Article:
Joe Goddard– routine dance music without any of the invention or playfulness of Hot Chip. We were only really listening to kill time before Showbiz Sean gave us a lift in the back of the pick up he’d been transporting artists round the back stage area to get us down to the Other Stage for Alt-J. It is obviously highly superficial of me but it was great fun speeding down the access roads and being waved through busy crossings in the main festival site as people craned to see whether there was anyone famous in the truck. It was also nice being able to have a comfy sit down in the crew bar behind the Pyramid Stage to watch part of the Foo Fighters set (although we did hear more than 3 songs and watching the same screen footage and sound feed that we’d have got had we been the other side of the stage I’m not giving myself a tick for this, anyway, I saw them play in a little tent at Reading 20 odd years ago so no need).
– Not the usual view of the Pyramid Stage!
Alt-J – they played with their usual meticulous and unique sound. I think I’ve probably exhausted the need to see them again. Their meticulousness means that they add very little to their live performances – the records have clearly been crafted to be the definitive works so why fiddle with them?
Slaves– all good fun as before and Isaac could probably do a very entertaining hour of spoken word, but no Cheer up London- possibly because it might have struck the wrong note in light of the recent tragedies at London Bridge and Grenfell Tower.
Frank Carter & the Rattlesnakes– grungy swears. Got bottled with piss which made him angry. Song about not coming home after a gig and how terrorists are cowards. Song for lady crowd surfers. A heavy Billy Bragg but basically very happily milking the unique opportunity of a packed John Peel Stage waiting for The Killers who were coming on next.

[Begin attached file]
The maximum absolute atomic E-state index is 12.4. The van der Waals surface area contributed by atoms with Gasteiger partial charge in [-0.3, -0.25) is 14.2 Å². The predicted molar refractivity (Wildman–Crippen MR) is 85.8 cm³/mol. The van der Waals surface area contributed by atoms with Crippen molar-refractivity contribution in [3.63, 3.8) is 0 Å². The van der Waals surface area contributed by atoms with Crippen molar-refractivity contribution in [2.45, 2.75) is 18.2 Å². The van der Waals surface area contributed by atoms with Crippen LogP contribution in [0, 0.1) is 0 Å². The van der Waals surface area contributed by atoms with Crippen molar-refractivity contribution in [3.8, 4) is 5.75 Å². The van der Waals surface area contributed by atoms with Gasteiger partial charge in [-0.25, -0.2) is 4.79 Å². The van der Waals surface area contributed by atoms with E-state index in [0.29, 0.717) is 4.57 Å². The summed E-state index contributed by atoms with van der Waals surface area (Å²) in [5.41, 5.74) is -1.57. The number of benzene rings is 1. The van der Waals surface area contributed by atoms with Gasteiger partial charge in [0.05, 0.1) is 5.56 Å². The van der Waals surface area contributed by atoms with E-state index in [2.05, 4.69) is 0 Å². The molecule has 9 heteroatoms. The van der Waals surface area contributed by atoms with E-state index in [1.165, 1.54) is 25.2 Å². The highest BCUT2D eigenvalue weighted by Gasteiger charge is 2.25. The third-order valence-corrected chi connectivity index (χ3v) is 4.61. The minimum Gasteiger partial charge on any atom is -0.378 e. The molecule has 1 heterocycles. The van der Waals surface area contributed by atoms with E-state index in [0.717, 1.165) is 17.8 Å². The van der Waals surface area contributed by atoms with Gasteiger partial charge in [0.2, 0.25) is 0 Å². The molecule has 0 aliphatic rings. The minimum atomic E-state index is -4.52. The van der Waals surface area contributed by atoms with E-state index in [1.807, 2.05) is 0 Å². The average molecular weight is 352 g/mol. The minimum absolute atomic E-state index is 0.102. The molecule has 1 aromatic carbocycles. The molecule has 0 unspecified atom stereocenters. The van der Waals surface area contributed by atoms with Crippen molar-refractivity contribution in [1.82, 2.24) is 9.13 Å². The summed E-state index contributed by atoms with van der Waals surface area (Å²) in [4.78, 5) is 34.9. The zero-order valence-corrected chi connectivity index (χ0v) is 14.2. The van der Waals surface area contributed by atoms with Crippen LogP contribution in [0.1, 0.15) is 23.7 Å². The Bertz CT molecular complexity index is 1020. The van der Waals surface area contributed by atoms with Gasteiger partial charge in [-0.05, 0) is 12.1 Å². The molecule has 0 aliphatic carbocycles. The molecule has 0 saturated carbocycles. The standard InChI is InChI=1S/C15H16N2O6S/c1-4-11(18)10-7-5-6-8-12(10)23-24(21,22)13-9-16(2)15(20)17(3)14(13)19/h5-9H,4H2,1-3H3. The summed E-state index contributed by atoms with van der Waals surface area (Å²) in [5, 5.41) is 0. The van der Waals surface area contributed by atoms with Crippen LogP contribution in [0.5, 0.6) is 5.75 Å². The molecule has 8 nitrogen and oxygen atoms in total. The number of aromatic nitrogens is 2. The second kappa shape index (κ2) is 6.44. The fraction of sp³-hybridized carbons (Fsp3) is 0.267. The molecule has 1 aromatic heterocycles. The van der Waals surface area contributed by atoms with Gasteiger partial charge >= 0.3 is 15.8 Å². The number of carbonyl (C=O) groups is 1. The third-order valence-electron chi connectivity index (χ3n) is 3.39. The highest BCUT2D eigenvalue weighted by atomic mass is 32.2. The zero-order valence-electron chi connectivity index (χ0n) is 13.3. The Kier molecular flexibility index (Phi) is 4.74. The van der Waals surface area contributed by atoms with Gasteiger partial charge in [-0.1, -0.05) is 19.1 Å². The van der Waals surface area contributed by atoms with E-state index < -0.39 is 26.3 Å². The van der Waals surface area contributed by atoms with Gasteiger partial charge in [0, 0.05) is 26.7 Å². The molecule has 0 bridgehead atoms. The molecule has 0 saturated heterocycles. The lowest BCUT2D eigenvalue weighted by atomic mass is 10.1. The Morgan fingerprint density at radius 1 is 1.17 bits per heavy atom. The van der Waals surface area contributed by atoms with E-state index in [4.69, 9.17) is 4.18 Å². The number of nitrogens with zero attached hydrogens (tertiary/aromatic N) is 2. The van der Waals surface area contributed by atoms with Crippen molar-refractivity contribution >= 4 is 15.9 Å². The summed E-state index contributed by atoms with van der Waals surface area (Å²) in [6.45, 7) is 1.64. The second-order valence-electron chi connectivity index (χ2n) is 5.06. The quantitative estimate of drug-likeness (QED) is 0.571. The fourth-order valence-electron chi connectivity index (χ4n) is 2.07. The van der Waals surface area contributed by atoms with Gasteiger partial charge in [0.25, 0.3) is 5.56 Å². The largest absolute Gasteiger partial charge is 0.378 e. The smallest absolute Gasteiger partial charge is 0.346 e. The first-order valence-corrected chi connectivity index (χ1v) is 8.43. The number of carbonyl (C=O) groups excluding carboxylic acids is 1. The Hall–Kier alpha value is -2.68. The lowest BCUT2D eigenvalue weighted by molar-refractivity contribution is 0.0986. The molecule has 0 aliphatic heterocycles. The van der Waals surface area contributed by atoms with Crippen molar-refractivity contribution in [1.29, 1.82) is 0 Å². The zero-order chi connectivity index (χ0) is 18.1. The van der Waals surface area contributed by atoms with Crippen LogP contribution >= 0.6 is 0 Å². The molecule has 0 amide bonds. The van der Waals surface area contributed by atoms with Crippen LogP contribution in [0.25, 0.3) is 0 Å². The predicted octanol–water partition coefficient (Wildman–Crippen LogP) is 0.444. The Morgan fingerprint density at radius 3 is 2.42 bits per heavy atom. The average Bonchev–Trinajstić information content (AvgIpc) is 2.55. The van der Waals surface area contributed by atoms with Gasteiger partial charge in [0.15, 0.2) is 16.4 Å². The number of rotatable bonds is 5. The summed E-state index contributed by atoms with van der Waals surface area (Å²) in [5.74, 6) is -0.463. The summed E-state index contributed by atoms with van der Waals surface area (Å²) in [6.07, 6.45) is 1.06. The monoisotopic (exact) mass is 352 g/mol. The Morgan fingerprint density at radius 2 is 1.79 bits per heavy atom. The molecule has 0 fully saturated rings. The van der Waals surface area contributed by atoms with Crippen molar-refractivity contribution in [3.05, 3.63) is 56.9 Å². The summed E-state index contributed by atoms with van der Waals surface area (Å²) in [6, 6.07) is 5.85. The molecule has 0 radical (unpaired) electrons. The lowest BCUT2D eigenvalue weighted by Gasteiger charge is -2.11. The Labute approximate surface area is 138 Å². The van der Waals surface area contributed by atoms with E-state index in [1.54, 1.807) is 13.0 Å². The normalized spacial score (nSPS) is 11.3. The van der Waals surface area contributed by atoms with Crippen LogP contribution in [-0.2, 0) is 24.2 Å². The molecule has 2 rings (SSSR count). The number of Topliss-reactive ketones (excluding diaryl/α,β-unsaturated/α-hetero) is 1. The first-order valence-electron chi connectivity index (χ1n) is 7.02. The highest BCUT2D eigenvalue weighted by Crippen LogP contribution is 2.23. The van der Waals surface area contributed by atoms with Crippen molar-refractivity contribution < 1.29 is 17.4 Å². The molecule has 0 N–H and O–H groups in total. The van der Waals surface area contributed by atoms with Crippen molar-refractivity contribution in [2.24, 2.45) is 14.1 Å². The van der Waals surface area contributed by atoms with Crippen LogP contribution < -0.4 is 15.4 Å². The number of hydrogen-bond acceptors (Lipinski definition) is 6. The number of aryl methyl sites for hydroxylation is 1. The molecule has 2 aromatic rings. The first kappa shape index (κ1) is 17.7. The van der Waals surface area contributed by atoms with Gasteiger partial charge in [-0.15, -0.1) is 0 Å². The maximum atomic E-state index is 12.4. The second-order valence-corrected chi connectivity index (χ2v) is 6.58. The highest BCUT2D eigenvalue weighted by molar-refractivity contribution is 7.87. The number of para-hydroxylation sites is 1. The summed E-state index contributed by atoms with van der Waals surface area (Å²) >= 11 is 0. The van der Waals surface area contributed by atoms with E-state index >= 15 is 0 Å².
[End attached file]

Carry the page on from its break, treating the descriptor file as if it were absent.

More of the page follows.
The Killers– Peel Stage rammed 2 acts early for secret gig. Triumphant- better than when I last saw them on Pyramid and just unashamedly playing to the audience with a greatest hits package.
The Cinematic Orchestra– a bit jazz a bit cinematic. More palatable to me than Badbadnotgood but too much jazz for Rob.
Ward Thomas– folk rocky summery girl harmonies. Only visit to the Acoustic Stage which didn’t have a particularly appealing line up this year. Only got the tick because the Acoustic Stage still has a nice real ale tent and we fancied a sit down and a pint which took us through 3 songs.
Jagwar Ma– played as a continuous dance mix. Sounded like the music playing in a sophisticated but shady night club in Miami Vice where Crockett & Tubbs were going to suss out a suave and untouchable drug baron. Better than their normal stuff. Also a very beautiful sorceress shoved past us accompanied by a rather rough flunky. She turned out to be Kate Moss.
London Grammar– modern Enya. Quite nice for a band we caught accidentally as they were running late.
Metronomy– somewhat like Radiohead they played a set that took a bit of time to get going. Interestingly jumped between songs from different albums which dealt with different aspects of a similar theme (as the albums do). Another band, like Alt-J who don’t add a lot live, even though they were much more inclined to depart from the way the songs played on record.
– Ancient and Modern, The Pyramid and Glastonbury Tor in the background, waiting for Ed Sheeran, the end of the festival and 7 hours driving home.
Farewell to Glastonbury until 2019!